DORIOT AND DIEBOLD


John T. Diebold (1926 – 2005)

LaRouche's interest in automation again takes us back to his early years in post-World War II Boston, only this time the trail leads not to MIT but to the Harvard Business School and the work of Georges Doriot and John Diebold. In the preface to his famous 1952 book Automation: the Advent of the Automatic Factory, Diebold explains that the book grew out of the Research Group on Automatic Control Mechanisms at Harvard's Business School. This project was managed by a famed Harvard Business School professor named Georges F. Doriot. Born in Paris in 1899, Doriot first began teaching at the business school in 1926. During World War II, he worked for the U.S. Army's Military Research and Development Department rising to the rank of brigadier general. Following the war, Doriot continued to teach at Harvard where he showed a special interest in applying new World War II-generated technologies to modern enterprise. In 1946 Doriot and then-MIT president Karl Compton also founded American Research and Development Corporation, the first venture capital company in history.

In the late 1940s John Diebold came to Harvard's to study under Doriot. After Automation made Diebold famous, he went on to run his own management consulting firm.5 Throughout his life, Diebold remained a critical admirer of Norbert Wiener. Diebold's ideas about automation also were intimately related to Wiener's work on cybernetics as historian Thomas Haigh notes:

Information and the computer were also intimately associated with "cybernetics," a fashionable theory of feedback and automatic control developed by mathematician Norbert Wiener. Cybernetics brought an intellectual veneer to American business's fascination with mechanization, which in the 1950s was generally presented to management as an end in itself. Meanwhile, consultant John Diebold popularized the newly coined term "automation' in his 1952 book of the same name, invoking the idea of fully automated factories giving rise to a new social order.6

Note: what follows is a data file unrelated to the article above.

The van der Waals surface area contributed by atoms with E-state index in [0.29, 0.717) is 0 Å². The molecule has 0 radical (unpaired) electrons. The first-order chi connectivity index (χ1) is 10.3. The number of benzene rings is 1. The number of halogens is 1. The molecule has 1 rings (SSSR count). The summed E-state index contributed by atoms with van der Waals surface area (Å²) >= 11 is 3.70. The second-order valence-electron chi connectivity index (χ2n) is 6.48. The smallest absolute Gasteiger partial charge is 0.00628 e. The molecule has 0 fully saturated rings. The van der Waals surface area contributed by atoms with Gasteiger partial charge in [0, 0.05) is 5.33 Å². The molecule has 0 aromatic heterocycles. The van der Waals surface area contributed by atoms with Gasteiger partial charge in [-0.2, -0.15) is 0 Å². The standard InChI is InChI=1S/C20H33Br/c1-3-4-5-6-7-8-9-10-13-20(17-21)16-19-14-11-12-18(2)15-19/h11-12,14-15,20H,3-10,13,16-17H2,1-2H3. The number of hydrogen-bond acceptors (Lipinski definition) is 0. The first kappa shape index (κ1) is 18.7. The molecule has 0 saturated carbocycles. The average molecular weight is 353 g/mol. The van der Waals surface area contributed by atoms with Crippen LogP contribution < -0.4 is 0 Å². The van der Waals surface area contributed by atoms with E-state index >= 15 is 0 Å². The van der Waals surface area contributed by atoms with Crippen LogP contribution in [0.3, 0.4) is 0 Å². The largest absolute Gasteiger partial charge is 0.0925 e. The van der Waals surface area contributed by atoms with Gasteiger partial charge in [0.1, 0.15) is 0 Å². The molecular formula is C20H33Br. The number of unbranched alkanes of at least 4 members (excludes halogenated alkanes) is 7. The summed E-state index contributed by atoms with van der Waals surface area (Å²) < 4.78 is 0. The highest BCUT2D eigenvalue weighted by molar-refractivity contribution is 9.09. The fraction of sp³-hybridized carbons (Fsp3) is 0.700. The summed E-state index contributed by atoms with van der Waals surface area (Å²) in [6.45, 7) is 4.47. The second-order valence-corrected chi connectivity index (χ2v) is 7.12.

In Automation, Diebold examines innovations in the machine tool industry, an industry that LaRouche too would highlight in his early economic writings. Diebold also discusses the use of computers in organizing business data as well as the need for new experts who knew about computers:

Much of the data necessary for the effective use of operations research techniques are now available to businesses in the form of cost accounting, sales analysis, market research, and time and motion study figures. Highspeed, automatic, information-handling equipment makes possible the rapid rise and automatic accumulation, comparison, and mathematical manipulation of this information. . . . One or two good men, backed by the present staffs and an analytical approach, would be sufficient to translate the questions executives would like to ask into terms meaningful to the computer. Capable men will be needed, men trained to both computer and operations research techniques. At present such men are scarce, and they command high salaries, but increasingly numbers of young engineers and mathematicians are realizing the opportunities in the field.7

(Needless to say, LaRouche tried to market himself as one of these "capable men.")

Diebold also singled out the Marshall Plan and the development of postwar European industry for the automation revolution:

Since 1945 the United States, under the Marshall Plan, has engaged the largest exportation of natural wealth to aid other people in the history of the world. This program has served a very important purpose. But the majority of this aid was used to rebuild Western Europe. . . . What is needed is a means of very materially increasing the productivity of the peoples of these countries, as well as furthering the mechanization of European industry. Automation offers just such a possibility.8

The development of new production was vital to the Cold War struggle: "It is only by increasing output per man-hour worked that we will be able to build effective defenses against the aggressive powers of communism." By so doing, the U.S. would now be able "to enlist the effective support of the peoples of the free world in this cause." In contrast, LaRouche claimed that automation only would hasten the coming working class revolution.

THE BACKGROUND TO THIRD STAGE

In 1965 during the time LaRouche was working with Tim Wohlforth's American Committee for the Fourth International (ACFI), LaRouche and Tim Wohlforth met to discuss politics. Wohlforth later recalled that LaRouche told him that he:

believed that there was a network of foundations and agents of the more moderate, internationalist, Eastern capitalists who sought to avoid unrest at home through reform projects and revolution abroad through development programs like the Alliance for Progress. Even as a radical, LaRouche believed liberals were the main enemy.9

LaRouche's engagement with John Diebold's work as well as his critique of the "liberal" Eastern Establishment financial elite proved critical to LaRouche's pamphlet The Third Stage of Imperialism, first published in the spring of 1967 under the auspices of the West Village Committee for Independent Political Action (CIPA).10 In February of that same year, Ramparts also published its expose of "liberal CIA" control over the National Student Association.